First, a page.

As part of the Tamar River Health Action Plan (TERHAP) in October 2023 construction began on a new 3km underground sewage pipeline, consisting of a 1120m DN1000 oen trench installed pipe and 2 x DN 900 Horizontal Direction Drilling (HDD) sections (540m and 1100m long). The construction works involve installing large pipes which will be laid up to 40 metres under the estuary riverbed. The construction work is primarily drilling beneath the riverbed of the estuary and land-based trenching. The project is estimated to cost $47million, making it one of the largest pipeline infrastructure projects in the southern hemisphere. This transformative pipeline project will increase TasWater’s capacity to transfer sewage and stormwater, significantly reducing the frequency and volume of overflow events. It will help to improve the health of kanamaluka/Tamar estuary and the environment that surrounds it.

Were there unique challenges?
• Two HDD river crossings, one 540m and the other 1100m long which are 45m under the river bed though the challenging geotechnical conditions
• The pipe was manufactured in Toowoomba QLD. Delivering the pipe down east coast Australia and then across the Bass Straight required attention to detail in packaging and logistics
• A large bore pipeline requires large welding equipment on site, careful planning, and utilisation of trench space
• Installation of the pipeline in a residential area with high public exposure.

What were the benefits of the project to Launceston?
The TERHAP project will improve the operation of Launceston’s combined system which manages the flow of both sewage and stormwater. The projects will help to divert sewage and stormwater flows away from kanamaluka/Tamar estuary at an estimate flow capacity of 900 litres per second. This will reduce the frequency and volume of overflow events and presence of waste-related bacteria concentrations in kanamaluka/Tamar estuary, improving the overall health of the waterway. Once completed the result will be an efficient sewerage system, helping to improve the health of kanamaluka/Tamar estuary and the environment that surrounds it.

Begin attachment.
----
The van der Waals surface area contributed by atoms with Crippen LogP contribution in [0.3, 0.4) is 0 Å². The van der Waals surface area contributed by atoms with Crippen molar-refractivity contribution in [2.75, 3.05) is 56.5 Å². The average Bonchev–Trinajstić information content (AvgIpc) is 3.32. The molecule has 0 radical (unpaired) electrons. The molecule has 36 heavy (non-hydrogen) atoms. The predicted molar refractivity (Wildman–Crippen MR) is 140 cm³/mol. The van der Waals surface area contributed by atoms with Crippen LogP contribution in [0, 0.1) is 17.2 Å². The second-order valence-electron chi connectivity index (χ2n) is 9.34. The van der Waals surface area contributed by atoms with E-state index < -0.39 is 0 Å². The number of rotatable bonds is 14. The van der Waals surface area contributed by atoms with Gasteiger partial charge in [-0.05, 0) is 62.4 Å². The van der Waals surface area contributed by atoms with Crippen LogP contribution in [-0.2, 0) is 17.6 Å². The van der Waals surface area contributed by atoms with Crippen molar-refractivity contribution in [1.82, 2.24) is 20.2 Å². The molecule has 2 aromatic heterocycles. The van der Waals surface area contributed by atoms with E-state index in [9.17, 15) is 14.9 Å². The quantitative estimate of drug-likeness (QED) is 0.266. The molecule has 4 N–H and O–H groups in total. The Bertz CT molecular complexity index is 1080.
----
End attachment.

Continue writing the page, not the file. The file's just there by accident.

How did Vinidex provide a solution?
Vinidex provided support to the final pipeline design to minimise cost and provide optimum fluid flow. Even after the contract was signed, Vinidex worked with the TasWater’s Capital Delivery Office project team to accommodate changes to fitting requirements. The large pipe sizes and pressure requirements for the pipeline necessitated large wall thicknesses. To achieve even wall thickness around the circumference of the pipe, a unique low slump resin was specially sourced for the project. The 3km of large bore pipe was manufactured at Vinidex’s world class extrusion facility in Toowoomba, QLD. This required careful logistic planning to safely load and restrain the pipe for delivery to Tasmania. Vinidex also provided specific pre-slinging of the pipes requested by the welding contractor to assist in unloading the pipe. Transporting the pipe down Australia’s east coast and across the Bass Straight required coordination of two transportation companies utilising the same trailer to minimise handling of the pipe. Deliveries were also closely coordinated with TasWater to to meet a tight delivery schedule. Vinidex produced one of the largest wall thickness pipes ever made by the Australian manufacturer, with the DN900 SDR9 pipe having a minimum wall thickness of 100mm while the DN1000 SDR11 has a minimum wall thickness of 90.2mm. The consistent wall thickness provided by the low slump resin facilitated the welding of pipe and provided for a seamless installation.

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